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Books For Children

Welcome to the Broad's page for children's books.  There will be no ratings, as only books we recommend will be featured.  Thanks, and enjoy!


The Moon Coin (The Moon Realm Series)Nine Moons Make A Realm...An Oft Repeated Fact By Two Young, New Fans Of The Moon Coin

Author Richard Due has written a fabulous adventure for young minds to immerse themselves in mystery, discovery, wonder, and danger.  Jasper and Lily are wonderfully created characters, full of personality, life, and depth.  This fact endeared the book to me at once, as the brother and sister of Due's making lacked all the boredom, laziness, un-imaginative apathy, and mock-maturity of too many middle grade characters.  Eager to learn and acutely aware of right and wrong, Jasper and Lily engage in antics of youth with curious bliss rather than the dark brooding of misunderstood angst.

A read-aloud for younger children, The Moon Coin could be enjoyed through the middle grades easily.  Intricate sentence structure, vivid descriptions, and complexity of storyline make Due's offering a welcome treat for young readers/listeners.

I (Moira) read The Moon Coin aloud to my seven and eight year old sons; and believe me when I tell you, they begged for more.  The story, while quite detailed, held their interest throughout.  They would stop me to inquire about words they didn't understand (style points for Due in incorperating rich vocabulary) and then quiet down to listen once again.  The chapters are long, so be aware if you plan to read-aloud - bring a cup of tea!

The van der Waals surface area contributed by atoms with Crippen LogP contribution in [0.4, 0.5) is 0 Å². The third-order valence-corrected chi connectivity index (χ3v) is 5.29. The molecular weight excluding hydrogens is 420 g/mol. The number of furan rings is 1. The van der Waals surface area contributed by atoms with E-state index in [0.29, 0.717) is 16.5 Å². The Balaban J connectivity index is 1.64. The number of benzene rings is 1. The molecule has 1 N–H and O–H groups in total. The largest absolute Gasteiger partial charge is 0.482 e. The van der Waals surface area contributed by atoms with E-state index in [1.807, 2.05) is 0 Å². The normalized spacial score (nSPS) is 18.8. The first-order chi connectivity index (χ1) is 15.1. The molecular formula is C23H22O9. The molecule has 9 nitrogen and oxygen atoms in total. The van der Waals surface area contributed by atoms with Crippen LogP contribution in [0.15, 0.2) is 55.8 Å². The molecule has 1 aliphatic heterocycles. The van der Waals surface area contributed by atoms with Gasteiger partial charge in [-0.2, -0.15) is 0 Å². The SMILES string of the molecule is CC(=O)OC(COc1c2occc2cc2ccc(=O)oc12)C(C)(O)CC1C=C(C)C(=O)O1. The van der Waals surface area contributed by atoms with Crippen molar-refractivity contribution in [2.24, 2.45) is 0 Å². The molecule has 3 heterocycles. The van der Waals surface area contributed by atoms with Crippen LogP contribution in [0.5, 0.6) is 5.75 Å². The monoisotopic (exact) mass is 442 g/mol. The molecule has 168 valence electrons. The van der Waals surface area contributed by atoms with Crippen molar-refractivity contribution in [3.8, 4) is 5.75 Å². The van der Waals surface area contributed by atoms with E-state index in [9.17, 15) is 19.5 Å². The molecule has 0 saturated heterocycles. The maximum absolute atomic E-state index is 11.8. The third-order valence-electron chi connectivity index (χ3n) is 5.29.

The electrimals remained a favorite for both boys, but there was no lack of creativity to choose from.  Lunariums, Mr. Phixit, nine-sided windows, puzzles to solve, and clues to dicipher abound within The Moon Coin, earning my highest recommendation.
 ~ Moira 


Case Closed? New Mysteries Unlocked By Modern Science, by Susan Hughes - Illustrated by Michael Wandelmaier

Author Susan Huges has gathered nine mysteries to showcase in this terrific book.  Suited for independent readers at or above a third grade level, Case Closed? would be interesting and enjoyed by students through middle school and as a read aloud to younger ones if broken into sections.